By Jackson’s own admission, he wasn’t a very good Wolverine, at the least to begin with. Watch his soft-spoken, inconsistently accented audition if you don’t believe him 😛 TAGEND

The dude feeding him lines plays a more convincing Rogue. He was nervous, and tight, and it was the first American movie he’d ever done, so perhaps he maintained acting on the wrong side of the road or something. No one said anything, but you can’t aid but wonder how long they’d have stayed with their second Wolverine if he hadn’t gotten his act together. Eventually he got a pep talk from a producer — “Hairier. Act hairier, ” presumably — and 1,700 movies afterwards, the rest is history.


The Ghostbusters Theme Song Was Thrown Together At The Last Minute

The theme song to Ghostbusters is easily the world record holder for most boasts of gallantry around specters. It’s likewise a good sung aside from that, which is something of a lucky break, considering its creator pulled it out of his butt right before the deadline.

That wasn’t the programme, of course. Ghostbusters was always going to be one of the big summer movies, and they weren’t going to spare any expenditure on its theme song. But after like 50 tries at it , none of which individual producers liked, and with the film’s liberate imminent, someone got the idea of asking Ray Parker Jr. to give it a try. Parker wasn’t so keen on the relevant recommendations at first, on account of the fact he’d “re going to have to” do it in two days while including the word “Ghostbusters, ” which the word scientists among you will know doesn’t rhyme with a whole inferno of a lot.

But he eventually agreed to it, and set to work. Obviously, the music came speedily, but he got stuck on getting “Ghostbusters” into the lyrics somewhere, and only had a few hours left before he had to turn in the song. The breakthrough came from, of all things, a commercial for exterminators. In Parker’s words 😛 TAGEND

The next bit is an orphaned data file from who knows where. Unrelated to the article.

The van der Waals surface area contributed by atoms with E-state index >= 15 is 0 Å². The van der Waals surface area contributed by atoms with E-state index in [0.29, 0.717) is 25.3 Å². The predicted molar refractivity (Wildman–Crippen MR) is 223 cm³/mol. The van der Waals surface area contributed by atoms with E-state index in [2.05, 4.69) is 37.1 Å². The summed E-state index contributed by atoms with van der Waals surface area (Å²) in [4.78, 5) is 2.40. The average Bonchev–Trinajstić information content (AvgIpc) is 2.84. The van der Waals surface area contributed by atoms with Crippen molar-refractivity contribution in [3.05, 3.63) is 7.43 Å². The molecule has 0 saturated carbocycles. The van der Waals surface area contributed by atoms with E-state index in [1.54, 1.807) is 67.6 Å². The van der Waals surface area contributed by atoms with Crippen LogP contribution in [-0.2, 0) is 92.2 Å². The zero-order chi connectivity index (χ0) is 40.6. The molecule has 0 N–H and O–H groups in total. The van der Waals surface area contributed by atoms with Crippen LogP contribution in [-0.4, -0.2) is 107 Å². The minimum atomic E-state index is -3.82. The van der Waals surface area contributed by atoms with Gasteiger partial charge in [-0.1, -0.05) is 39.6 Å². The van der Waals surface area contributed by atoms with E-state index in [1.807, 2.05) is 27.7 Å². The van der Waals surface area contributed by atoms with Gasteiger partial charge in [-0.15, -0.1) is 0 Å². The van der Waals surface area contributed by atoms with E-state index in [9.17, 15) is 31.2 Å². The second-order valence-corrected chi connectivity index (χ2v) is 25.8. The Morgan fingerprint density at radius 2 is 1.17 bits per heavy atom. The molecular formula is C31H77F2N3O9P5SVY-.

“I was half asleep and they had those packs and they spray like this. To me it looked just like the Ghostbuster pack. Then the number came on the screen and I said ‘That’s what I discovered in the movie! ‘ So I reckoned ‘What I am going to say is, ‘Who you gonna call’ and let everybody else say ‘Ghostbusters! ‘”

The other secret to the anthem is that because the whole thing was written in two days, they used a lot of loops-the-loops. There’s a reason “Who you gonna call” and “I ain’t ‘fraid of no ghosts” became massive catchphrases. They’re repeated about a dozen times each. Apparently, that was less an artistic option and more about not having to come up with more lyrics.

Even the music video was astonishingly half-assed. Remember that spooky house that looks like a neon outlining?

That was to be undertaken by drawing on glass and filming through it; an old established technique, but usually not done literally moments after the draw is induced. The cameos of celebrities turning to the camera and shouting “Ghostbusters! ” were mostly called-in favors, with the one feature John Candy secured almost illegally. They went to the set where Candy was running — < i> on a totally different movie — and wandered around having people holler “Ghostbusters” into the camera while the hymn was playing on a boombox. They got Candy to do the same, and then sprinted for the exits. As you can expect, they get in all sorts of trouble with the Screen Actors Guild for this, and inspired the SAG to take a little more of a stand on these best practices around how music videos were made.

That’s how you know you’ve done something genuinely lazy — when they bring in lawyers to prevent anyone from being that lazy again.

Chris Bucholz is a Cracked columnist and your best friend. As the author of the amazing novels Freeze/ Thaw and Severance, he thinks you should definitely move buy both sets of now. Join him on Facebook or Twitter .

Go ahead and get an Abbey Road poster for your dorm room. You know Chad’s gonna be jealous. Don’t you want Chad to be jealous ?